Opening a narrow window of hope for the LGBT community, the Supreme Court on Tuesday referred the petition over Section 377 of the Indian Penal Code which seeks to legalise gay sex to a five-judge constitutional bench. An apex court bench headed by Chief Justice TS Thakur referred the curative petition to the five-judge bench as senior counsel Kapil Sibal said that the issue involved a question of far-reaching constitutional importance and must be heard by a five-judge bench.
The bench said that the larger bench would be constituted in the future. The bench was told there were eight curative petitions seeking re-examination of the order on the review petition and the 11 December, 2013 judgement by which the Delhi High Court verdict de-criminalising Section 377 (unnatural sexual offences) was set aside.
The bench was also informed that the churches of northern India and All India Muslim Personal Law Board were against decriminalising homosexuality.
Sibal, arguing for decriminalising section 377 of IPC, submitted that the issue concerns the "most private and the most precious" part of life, the right to sexuality within the four corners of your domain, which has been held as unconstitutional.
"By this judgement, you have bound the present and future generations to dignity and stigma," he submitted.
Further, he said that human sexuality should not be stigmatised.
Hearing his brief arguments, the bench said such an important issue needs to go to a Constitution Bench of five judges.
The bench was informed that the high court judgement was not challenged by the Centre which had left it for the apex court to take a call on the issue.
However, when the high court judgement was overturned by the Supreme Court, the Centre had preferred the review petition which was dismissed.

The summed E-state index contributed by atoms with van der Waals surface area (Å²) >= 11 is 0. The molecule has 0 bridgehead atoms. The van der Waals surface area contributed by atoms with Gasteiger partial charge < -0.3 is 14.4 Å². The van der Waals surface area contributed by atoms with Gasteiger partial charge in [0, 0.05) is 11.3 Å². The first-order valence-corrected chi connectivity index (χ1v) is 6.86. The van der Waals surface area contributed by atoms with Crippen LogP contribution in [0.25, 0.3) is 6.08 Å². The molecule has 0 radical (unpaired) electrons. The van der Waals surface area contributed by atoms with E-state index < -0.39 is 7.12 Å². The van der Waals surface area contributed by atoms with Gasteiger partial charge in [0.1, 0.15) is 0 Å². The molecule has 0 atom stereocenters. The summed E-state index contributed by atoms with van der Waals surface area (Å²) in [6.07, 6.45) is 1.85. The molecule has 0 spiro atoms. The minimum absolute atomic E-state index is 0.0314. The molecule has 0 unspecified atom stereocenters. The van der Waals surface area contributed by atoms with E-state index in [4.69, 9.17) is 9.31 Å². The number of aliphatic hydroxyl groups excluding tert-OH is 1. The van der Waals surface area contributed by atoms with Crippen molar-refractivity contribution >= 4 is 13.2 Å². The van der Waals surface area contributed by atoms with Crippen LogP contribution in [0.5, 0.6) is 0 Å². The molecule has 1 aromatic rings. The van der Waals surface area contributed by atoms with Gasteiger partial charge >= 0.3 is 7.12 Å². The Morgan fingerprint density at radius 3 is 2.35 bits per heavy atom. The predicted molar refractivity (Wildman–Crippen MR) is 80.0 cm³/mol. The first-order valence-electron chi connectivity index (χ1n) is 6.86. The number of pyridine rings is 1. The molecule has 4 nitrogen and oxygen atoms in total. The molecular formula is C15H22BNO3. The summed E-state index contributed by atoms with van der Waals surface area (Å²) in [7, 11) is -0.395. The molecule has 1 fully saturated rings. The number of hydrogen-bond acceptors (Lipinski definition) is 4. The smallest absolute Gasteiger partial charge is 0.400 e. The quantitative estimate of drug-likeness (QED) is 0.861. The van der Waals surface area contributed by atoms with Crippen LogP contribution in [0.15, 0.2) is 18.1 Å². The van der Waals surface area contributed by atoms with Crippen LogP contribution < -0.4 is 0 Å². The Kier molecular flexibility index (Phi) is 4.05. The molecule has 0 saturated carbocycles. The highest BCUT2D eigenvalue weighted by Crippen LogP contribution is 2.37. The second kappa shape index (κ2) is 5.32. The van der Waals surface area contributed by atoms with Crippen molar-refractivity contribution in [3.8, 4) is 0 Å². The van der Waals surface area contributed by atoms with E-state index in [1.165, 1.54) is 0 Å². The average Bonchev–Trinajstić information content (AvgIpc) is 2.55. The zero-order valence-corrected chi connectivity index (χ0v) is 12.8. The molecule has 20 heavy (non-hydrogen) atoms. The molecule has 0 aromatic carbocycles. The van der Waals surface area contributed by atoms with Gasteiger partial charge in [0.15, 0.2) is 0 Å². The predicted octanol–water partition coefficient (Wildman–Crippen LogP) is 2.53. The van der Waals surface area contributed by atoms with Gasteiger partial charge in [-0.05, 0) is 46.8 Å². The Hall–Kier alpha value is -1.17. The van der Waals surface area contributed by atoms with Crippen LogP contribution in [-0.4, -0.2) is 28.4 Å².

"This is a progressive step in the right direction. It is a corrective measure," ANI quoted an LGBT activist as saying after the apex court decision.
A bench headed by Chief Justice Thakur had earlier agreed to hear the curative petition filed by gay rights activists and NGO Naz Foundation against the apex court's 11 December, 2013 judgement upholding validity of section 377 and the January 2014 order, by which it had dismissed a bunch of review petitions.
Section 377 came into force in 1862 and it defines "intercourse against the order of nature", criminalising homosexual acts in the process. "Whoever voluntarily has carnal intercourse against the order of nature with any man, woman or animal, shall be punished with imprisonment for life, or with imprisonment of either description for a term which may extend to 10 years, and shall also be liable to fine," it says.
A curative petition is the last judicial resort available for redressal of grievances in court which is normally decided by judges in-chamber.
It is only in rare cases that such petitions are given an open-court hearing.
The petitioners, including the NGO, which has been spearheading the legal battle on behalf of Lesbian, Gay, Bisexual, and Transgender (LGBT) community, had contended that there was an error in the judgement delivered on 11 December, 2013 as it was based on an old law.
"The judgement was reserved on 27 March, 2012 but the verdict was delivered after around 21 months and during this period lots of changes took place including amendment in laws which were not considered by the bench that delivered the judgement," the plea had said.
Gay rights activists had said thousands from the LGBT community became open about their sexual identity during the past four years after high court decriminalised gay sex and they were now facing the threat of being prosecuted.
The Delhi High Court in 2009 had decriminalised consensual homosexual acts in private by declaring a part of Section 377, which criminalises unnatural sex, as unconstitutional. But the Supreme Court had reversed the verdict in December, 2013.
They had submitted that criminalising gay sex amounts to violation of fundamental rights of the LGBT community.
The apex court had earlier dismissed a batch of review petitions filed by the Centre and gay rights activists against its December 2013 verdict declaring gay sex an offence punishable upto life imprisonment.
With inputs from agencies